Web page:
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Welcome to the year of the snake!

10th February 2013
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It was a big day for the Chinese community of London and also for the sheer amount of tourists who turned up to take part in Chinese New Year 2013.

Despite awful weather with icy wind and uninterrupted rain, people gathered over the weekend to celebrate the beginning of the year of the snake.

The two main spots of activity in London were Trafalgar Square and Chinatown, the area of the Chinese community that stretches from Leicester Square to Shaftesbury Avenue.

The schedule was quite substantial for Chinese New Year 2013. At Trafalgar Square, Londoners and tourists could admire traditional dancers and acrobats on the big stage. Chinese songs also gave rhythm to the crowd gathered on Sunday afternoon in front of the National Gallery. Aside from the traditional show, visitors could enjoy some Chinese food and purchase traditional items such as red paper lanterns or cuddly dragons. Stalls representing sponsors of this London Chinese New Year 2013 such as the Bank of China were also present on Trafalgar Square.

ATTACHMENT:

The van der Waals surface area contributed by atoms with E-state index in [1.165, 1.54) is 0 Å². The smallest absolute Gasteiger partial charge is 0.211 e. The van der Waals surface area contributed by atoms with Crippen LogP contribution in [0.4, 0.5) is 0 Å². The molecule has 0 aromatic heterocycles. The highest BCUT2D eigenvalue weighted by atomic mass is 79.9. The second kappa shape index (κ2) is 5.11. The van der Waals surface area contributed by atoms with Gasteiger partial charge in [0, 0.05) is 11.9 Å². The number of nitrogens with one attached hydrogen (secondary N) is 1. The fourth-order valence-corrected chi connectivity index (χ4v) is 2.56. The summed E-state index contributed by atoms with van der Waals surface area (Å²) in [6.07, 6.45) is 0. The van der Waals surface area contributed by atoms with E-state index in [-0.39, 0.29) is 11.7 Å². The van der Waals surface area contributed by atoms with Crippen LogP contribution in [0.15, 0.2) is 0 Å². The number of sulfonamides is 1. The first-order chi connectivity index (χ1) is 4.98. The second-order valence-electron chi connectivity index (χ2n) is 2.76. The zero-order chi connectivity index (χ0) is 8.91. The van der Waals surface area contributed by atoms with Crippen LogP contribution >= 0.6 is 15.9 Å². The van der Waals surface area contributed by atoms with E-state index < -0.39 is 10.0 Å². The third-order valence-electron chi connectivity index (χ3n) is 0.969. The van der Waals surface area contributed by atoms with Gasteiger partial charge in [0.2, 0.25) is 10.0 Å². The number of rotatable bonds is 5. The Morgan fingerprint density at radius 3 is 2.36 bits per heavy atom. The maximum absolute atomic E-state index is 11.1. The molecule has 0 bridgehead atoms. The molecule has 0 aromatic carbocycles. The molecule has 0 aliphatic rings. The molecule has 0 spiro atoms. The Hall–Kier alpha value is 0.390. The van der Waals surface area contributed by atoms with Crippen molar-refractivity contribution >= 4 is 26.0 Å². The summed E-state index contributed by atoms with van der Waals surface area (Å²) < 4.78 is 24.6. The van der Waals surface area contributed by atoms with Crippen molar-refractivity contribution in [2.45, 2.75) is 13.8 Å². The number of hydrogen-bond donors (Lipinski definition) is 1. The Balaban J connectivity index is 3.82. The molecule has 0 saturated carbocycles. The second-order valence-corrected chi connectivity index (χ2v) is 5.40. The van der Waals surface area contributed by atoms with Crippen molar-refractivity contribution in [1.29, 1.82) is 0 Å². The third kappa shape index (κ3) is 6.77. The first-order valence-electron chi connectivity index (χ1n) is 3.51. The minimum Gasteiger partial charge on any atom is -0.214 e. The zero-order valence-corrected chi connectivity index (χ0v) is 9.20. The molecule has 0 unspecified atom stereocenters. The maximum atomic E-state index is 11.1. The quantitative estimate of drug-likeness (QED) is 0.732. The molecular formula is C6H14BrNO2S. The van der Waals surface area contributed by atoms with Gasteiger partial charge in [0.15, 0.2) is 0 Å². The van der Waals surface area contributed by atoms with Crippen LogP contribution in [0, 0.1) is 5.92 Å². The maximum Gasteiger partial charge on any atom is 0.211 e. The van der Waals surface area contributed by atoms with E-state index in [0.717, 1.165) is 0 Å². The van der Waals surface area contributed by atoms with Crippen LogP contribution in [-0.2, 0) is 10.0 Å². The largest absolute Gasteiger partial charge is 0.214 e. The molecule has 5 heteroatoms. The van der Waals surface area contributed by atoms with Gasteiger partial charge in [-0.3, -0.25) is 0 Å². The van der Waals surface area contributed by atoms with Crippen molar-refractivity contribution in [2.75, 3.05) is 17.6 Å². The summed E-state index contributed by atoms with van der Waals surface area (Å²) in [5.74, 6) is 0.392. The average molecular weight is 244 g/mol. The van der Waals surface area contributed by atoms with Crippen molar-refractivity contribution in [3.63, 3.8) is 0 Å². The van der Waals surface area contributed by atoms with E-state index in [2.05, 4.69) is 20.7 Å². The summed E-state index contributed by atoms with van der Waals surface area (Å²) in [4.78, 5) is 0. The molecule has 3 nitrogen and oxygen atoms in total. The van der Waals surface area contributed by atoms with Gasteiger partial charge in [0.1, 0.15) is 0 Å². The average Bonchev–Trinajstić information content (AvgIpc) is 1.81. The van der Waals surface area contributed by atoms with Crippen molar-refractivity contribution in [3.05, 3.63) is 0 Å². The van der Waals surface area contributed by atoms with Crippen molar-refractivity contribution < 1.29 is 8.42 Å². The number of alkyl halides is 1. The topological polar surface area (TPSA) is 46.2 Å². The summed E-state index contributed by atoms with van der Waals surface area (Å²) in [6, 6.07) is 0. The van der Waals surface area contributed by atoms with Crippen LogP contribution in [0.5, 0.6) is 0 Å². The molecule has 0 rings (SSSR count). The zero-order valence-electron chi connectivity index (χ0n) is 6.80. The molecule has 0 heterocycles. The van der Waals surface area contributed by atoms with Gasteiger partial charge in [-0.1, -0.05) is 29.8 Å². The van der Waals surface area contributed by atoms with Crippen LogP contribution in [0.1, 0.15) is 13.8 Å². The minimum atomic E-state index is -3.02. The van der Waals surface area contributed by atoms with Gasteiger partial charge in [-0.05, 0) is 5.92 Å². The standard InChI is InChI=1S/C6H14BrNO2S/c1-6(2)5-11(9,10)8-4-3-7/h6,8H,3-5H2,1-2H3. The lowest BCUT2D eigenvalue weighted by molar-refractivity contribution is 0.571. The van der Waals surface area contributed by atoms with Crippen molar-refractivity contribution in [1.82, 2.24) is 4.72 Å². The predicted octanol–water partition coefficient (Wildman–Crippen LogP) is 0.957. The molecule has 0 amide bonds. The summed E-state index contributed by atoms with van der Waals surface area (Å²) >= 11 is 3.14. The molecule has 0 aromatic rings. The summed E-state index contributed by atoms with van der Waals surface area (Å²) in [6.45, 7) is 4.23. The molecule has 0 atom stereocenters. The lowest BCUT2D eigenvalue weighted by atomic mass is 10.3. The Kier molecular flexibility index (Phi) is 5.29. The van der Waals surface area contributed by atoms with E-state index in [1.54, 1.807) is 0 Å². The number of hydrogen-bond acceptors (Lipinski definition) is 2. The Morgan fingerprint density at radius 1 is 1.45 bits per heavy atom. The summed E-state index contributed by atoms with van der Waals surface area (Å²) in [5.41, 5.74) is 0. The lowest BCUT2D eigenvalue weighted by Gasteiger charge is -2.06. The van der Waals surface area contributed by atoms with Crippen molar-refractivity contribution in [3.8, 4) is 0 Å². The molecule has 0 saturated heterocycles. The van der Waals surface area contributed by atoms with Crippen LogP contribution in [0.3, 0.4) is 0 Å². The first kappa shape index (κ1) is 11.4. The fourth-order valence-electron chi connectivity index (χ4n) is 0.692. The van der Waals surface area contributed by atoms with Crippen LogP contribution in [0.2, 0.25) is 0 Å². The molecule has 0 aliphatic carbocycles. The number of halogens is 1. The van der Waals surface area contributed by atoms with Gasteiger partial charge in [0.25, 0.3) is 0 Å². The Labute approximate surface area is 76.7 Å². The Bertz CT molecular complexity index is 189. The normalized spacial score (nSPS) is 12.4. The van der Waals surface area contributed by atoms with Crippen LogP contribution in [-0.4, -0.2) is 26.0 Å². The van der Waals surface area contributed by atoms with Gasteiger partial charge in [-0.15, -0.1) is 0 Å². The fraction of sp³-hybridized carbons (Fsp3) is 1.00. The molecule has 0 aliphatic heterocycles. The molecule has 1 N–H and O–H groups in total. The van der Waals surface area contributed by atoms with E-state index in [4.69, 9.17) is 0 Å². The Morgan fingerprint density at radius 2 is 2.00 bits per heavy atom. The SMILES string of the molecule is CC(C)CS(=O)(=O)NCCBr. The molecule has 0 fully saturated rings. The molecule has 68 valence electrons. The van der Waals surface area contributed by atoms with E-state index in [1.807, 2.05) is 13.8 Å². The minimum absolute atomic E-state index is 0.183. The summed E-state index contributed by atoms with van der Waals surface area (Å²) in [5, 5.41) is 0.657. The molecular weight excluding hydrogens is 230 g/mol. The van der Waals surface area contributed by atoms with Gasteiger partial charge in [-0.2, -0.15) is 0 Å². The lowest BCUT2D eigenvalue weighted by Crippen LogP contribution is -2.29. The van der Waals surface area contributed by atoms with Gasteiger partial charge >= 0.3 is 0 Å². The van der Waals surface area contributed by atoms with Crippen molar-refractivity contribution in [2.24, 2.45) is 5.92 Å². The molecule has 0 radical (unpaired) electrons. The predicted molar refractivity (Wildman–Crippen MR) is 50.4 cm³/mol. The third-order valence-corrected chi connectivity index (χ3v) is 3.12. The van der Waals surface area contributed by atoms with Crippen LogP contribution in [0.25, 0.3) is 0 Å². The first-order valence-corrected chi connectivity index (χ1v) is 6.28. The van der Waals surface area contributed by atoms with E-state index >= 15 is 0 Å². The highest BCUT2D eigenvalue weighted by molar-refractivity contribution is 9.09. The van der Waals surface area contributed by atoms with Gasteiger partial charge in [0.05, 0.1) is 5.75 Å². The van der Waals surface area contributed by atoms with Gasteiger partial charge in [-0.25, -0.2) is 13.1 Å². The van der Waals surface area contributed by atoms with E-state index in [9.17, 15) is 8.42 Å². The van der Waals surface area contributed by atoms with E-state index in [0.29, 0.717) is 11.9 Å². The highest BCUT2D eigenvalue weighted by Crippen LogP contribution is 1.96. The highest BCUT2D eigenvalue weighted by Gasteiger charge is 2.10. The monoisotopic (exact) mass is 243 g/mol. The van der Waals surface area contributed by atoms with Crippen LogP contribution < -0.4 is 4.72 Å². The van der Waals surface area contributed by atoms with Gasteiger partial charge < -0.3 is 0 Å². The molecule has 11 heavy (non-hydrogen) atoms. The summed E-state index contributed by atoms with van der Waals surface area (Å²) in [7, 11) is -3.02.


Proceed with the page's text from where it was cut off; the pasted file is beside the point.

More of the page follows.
dragon parade

However the most interesting part probably took place in Chinatown. It was very difficult to fight your way through the big crowd that spent the afternoon in Gerrard Street where dragon parades were closely admired and photographed with a sound background of drums. It also seemed like an assault course to succeed in getting a table at one of Chinatown’s huge quantity of restaurants. People were quite discouraged by the long queues and preferred to enjoy a meal on the go as a lot of stalls were set up in the streets and enticed the visitors with good smells coming from traditional Chinese dishes. 

baoziPeople could enjoy Chinese noodles, pork with sweet-and-sour sauce, dim sums such as pork or prawn dumplings and traditional Chinese street food such as the Baozi, these popular buns made of rice paste stuffed with pork or chives and sour cream. Many people also entered the supermarkets to buy pastries, cans of traditional meals, candy, noodles, juices, and also Chinese vegetables and fruits. It was undoubtedly one of the most profitable days for the local shopkeepers.

Visitors then progressively left Chinatown at the end of the afternoon but it was very difficult to circulate in the West End with pavements completely overcrowded, part closures in the Tube and dense traffic on the main arteries, especially on Haymarket and Regent Street. 




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